Impressive 99.6% of Tesla Model 3 customers describe the vehicle as a pleasure to drive, Melder Bloomberg in a new survey. The first three parts of Bloomberg's four-part survey have been published in recent days.
Bloomberg spoke to nearly 5,000 customers about their experience of owning Model 3. Many customers reported having specific problems with their cars ̵
Some of these problems were related to the improvement of Model 3 production over the past two years. In 2018, Tesla struggled to produce Model 3 in volume and without errors. Recently, the company struggled to provide timely service as the number of Tesla cars on the road swelled.
Nevertheless, these experiences do not seem to have made a big impression on customers, which overwhelmingly gave the car manufacturer high marks.  Most customers believe Autopilot makes them safer
More than 90% of respondents asked Bloomberg that they believed Tesla's Autopilot technology made them safer. This despite some of the same drivers saying that the driver assistance system had put them in a dangerous situation.
"Autopilot saw an emergency brake event two cars ahead of me," a Texas Tesla owner told Bloomberg. Autopilot's radar is able to see "through" cars so it can apply the brakes before a human driver would have been able to.
However, sometimes Autopilot becomes overbearing. "The forward collision avoidance feature is very jarring with many false alarms," a Virginia owner told Bloomberg. Such a false alarm caused almost a crash from the car behind.
Autopilot also makes more serious mistakes. "Navigating on Autopilot was trying to steer the car into a concrete wall along an exit ramp," a California owner wrote. "This happens in the same place several times." In 2018, another California Tesla owner, Walter Huang, died under similar circumstances. Federal investigators concluded that Autopilot steered the vehicle into a concrete field section.
But many owners also said that Autopilot had prevented crashes. "A deer jumped in front of me on a dark road at night. When my foot moved to the brake pedal, it was already pressed to the floor," a Colorado customer told Bloomberg.
Overall, 28% of drivers said Autopilot had saved them from a dangerous situation, more than twice the 13% who said Autopilot had put them in a dangerous situation.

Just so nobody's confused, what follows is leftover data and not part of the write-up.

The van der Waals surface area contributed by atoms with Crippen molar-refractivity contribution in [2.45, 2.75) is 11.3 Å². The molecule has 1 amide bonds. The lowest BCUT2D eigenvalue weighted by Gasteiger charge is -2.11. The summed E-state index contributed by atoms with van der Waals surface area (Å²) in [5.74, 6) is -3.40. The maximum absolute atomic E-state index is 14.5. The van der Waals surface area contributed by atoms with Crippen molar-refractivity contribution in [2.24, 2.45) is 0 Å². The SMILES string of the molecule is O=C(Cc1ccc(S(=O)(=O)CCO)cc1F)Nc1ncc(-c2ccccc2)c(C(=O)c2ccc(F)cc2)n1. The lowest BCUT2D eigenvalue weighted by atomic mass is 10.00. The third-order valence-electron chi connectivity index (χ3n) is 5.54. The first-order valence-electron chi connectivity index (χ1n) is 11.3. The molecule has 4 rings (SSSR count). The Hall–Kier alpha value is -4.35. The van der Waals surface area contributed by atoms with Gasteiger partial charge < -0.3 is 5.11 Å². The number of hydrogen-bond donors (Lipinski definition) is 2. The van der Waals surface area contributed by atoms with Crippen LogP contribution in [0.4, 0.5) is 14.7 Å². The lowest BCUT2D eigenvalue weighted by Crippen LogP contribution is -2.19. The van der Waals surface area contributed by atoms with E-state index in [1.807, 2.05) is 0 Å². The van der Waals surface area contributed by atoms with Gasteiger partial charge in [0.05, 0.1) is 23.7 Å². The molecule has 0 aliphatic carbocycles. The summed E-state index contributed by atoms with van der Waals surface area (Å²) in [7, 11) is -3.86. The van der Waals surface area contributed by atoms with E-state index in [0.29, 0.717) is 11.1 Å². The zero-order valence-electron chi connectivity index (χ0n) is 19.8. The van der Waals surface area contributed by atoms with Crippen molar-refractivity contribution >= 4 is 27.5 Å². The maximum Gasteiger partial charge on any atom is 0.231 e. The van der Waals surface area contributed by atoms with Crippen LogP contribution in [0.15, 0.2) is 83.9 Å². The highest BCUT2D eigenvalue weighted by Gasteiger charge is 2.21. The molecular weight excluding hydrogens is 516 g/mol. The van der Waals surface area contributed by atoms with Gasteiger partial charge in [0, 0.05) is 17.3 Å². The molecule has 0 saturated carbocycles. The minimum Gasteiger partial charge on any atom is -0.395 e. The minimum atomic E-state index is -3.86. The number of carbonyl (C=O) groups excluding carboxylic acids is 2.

Tesla owners were less positive about Smart Summon, Tesla's recently released driverless technology in parking lots. Seventy percent of Tesla owners said it was useful, while only 41% described it as safe enough for the average driver.
Improved Production Leads to Growing Pain in Service Centers
Bloomberg's data shows that Tesla has dramatically improved the quality of its vehicle production during 2019. Tesla's production problems peaked in February 2019, with just over 100 errors for every 100 Model 3 sold -vehicle. In September, the rate was down to 35 defects for every 100 sales.
While Tesla appears to have made progress in producing Model 3 on a scale, heavy sales have strained Tesla's network of repair centers. More than 20% of customers said they were dissatisfied with the timeliness of Tesla's repairs, and a similar number were dissatisfied with the repair size.
Elon Musk made improving the Tesla repair process a top priority in 2019, and the company has made some progress. The company moved parts from regional warehouses to repair centers, which meant less time spent waiting for needed parts. But a third of customers in the third quarter of 2019 reported that they had to wait 10 days or longer for a deal at a Tesla service center.
Bloomberg's data shows that on average it took about a month for a car to be repaired after a crash. It was an improvement in early 2018, when it took more than two months for the average customer to have a work car after a crash.
This is important because it is more difficult to find an independent mechanic qualified to operate Tesla's electric vehicle than a conventional gasoline-powered car.
One last bit of interesting data from the Bloomberg survey: Model 3's battery appears to maintain capacity better than previous models. All batteries have reduced capacity after many charging cycles. But Bloomberg's data shows that the average Model 3 loses only 2.5% of its rated capacity after 40,000 miles on the road. A typical Model S sold in 2014 lost more than 4% of charge after running the same distance.